Every autumn as returning students come back to campus and new students arrive, we start to hear the sexist horror stories of the way that university and college social spaces demand specific types of behaviour from students in order to participate in student life. This year has been no exception. The Everyday Sexism Project uncovered the latest disturbing practices in Fresher’s Week, and of course the usual raft of news stories about initiations.
These stories are incredibly disturbing for me. This is not because I find a sexualised environment to be an inherently bad thing, but because participation specifically for women within this culture requires women to accept a weakened position in relation to their male counterparts. It’s demanded that women reinforce their own inequality to gain status within such a culture. It worries me when what is ‘masculine’ or male is seen as the default, and a womens’ value within such a culture can only come from their sexuality and how closely they mimic what is considered ‘ideal’. I worry about the way women students are impacted at such a formative time in their lives, but also because I wonder what responsibility we as members of the student movement have to stand up against the ‘lad culture’ that seems to have infiltrated our campuses.
What is the nature of this new culture on our campuses? What impact is it having on women students? How does lad culture even function on campus, in the midst of equality policies and values-driven students’ unions? We don’t know! We’ve seen the headlines, but we haven’t systematically examined what is going on and how women students feel about it.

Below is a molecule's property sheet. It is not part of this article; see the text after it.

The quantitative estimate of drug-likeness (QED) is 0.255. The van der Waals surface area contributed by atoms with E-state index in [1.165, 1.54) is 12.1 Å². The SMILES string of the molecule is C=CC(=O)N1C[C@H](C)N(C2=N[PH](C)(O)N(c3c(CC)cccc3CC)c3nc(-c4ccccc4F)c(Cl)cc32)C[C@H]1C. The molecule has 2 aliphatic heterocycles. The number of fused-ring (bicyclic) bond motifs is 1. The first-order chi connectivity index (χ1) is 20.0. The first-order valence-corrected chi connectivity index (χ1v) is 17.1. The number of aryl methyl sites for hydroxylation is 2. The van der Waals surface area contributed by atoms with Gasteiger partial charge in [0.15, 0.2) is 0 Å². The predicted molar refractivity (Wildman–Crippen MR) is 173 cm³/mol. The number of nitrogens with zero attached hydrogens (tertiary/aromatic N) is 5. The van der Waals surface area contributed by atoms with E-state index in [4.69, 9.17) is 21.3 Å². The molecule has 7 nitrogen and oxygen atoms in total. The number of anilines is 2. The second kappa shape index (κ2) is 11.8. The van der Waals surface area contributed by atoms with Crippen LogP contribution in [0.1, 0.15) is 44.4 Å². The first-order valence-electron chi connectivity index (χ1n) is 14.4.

With this in mind, NUS has commissioned a piece of independent research into lad culture on campus and the experiences of women students. Researchers at the University of Sussex are conducting a comprehensive literature review and will be holding focus groups and interviews across the UK. They will report their findings to us in the spring, after which we will get to work figuring out how we can seek to make improvements for any issues they uncover.
This is a project about considering how the whole student movement can respond positively to a culture that is at odds with our values, while ensuring that we aren’t creating false divides. We’ve asked the researchers to look specifically at women students, while knowing their findings may have implications for a whole range of students.
Although I know there’s a possibility that the findings of the research could reveal a dismal picture, I am a strong believer in identifying the real issues and taking an evidence led approach is the first step to empower student officers in tackling problems on campuses. Keep an eye out in the spring for the results!
To learn more or get involved with the research, visit the researcher’s website at http://ladcultureresearch.wordpress.com/.